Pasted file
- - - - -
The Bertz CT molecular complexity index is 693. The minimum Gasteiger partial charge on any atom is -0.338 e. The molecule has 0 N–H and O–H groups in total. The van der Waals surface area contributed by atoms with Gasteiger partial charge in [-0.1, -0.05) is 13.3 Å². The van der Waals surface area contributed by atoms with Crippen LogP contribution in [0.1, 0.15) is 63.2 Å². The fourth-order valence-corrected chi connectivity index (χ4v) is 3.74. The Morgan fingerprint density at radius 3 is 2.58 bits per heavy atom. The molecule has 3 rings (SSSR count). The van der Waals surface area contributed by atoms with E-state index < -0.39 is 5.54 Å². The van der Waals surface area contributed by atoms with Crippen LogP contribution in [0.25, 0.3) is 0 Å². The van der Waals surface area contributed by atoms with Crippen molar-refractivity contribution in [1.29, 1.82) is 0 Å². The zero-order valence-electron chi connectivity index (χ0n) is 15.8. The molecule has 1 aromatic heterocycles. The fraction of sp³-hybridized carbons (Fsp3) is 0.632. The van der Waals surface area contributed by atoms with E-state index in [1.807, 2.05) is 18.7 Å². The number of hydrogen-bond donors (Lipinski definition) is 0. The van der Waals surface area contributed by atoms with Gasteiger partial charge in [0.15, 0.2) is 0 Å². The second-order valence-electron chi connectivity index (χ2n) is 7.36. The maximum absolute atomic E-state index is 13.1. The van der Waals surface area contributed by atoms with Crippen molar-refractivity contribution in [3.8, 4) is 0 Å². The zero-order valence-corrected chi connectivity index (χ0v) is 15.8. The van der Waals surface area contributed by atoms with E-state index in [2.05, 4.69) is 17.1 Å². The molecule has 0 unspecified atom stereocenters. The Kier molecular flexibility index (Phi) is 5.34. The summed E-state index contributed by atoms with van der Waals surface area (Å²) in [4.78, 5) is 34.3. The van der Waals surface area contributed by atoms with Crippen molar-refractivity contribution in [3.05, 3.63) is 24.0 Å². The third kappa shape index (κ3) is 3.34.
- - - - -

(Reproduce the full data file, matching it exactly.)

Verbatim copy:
The Bertz CT molecular complexity index is 693. The minimum Gasteiger partial charge on any atom is -0.338 e. The molecule has 0 N–H and O–H groups in total. The van der Waals surface area contributed by atoms with Gasteiger partial charge in [-0.1, -0.05) is 13.3 Å². The van der Waals surface area contributed by atoms with Crippen LogP contribution in [0.1, 0.15) is 63.2 Å². The fourth-order valence-corrected chi connectivity index (χ4v) is 3.74. The Morgan fingerprint density at radius 3 is 2.58 bits per heavy atom. The molecule has 3 rings (SSSR count). The van der Waals surface area contributed by atoms with E-state index < -0.39 is 5.54 Å². The van der Waals surface area contributed by atoms with Crippen LogP contribution in [0.25, 0.3) is 0 Å². The van der Waals surface area contributed by atoms with Crippen molar-refractivity contribution in [1.29, 1.82) is 0 Å². The zero-order valence-electron chi connectivity index (χ0n) is 15.8. The molecule has 1 aromatic heterocycles. The fraction of sp³-hybridized carbons (Fsp3) is 0.632. The van der Waals surface area contributed by atoms with E-state index in [1.807, 2.05) is 18.7 Å². The number of hydrogen-bond donors (Lipinski definition) is 0. The van der Waals surface area contributed by atoms with Gasteiger partial charge in [0.15, 0.2) is 0 Å². The second-order valence-electron chi connectivity index (χ2n) is 7.36. The maximum absolute atomic E-state index is 13.1. The van der Waals surface area contributed by atoms with Crippen molar-refractivity contribution in [3.8, 4) is 0 Å². The zero-order valence-corrected chi connectivity index (χ0v) is 15.8. The van der Waals surface area contributed by atoms with E-state index in [2.05, 4.69) is 17.1 Å². The molecule has 0 unspecified atom stereocenters. The Kier molecular flexibility index (Phi) is 5.34. The summed E-state index contributed by atoms with van der Waals surface area (Å²) in [4.78, 5) is 34.3. The van der Waals surface area contributed by atoms with Crippen molar-refractivity contribution in [3.05, 3.63) is 24.0 Å². The third kappa shape index (κ3) is 3.34.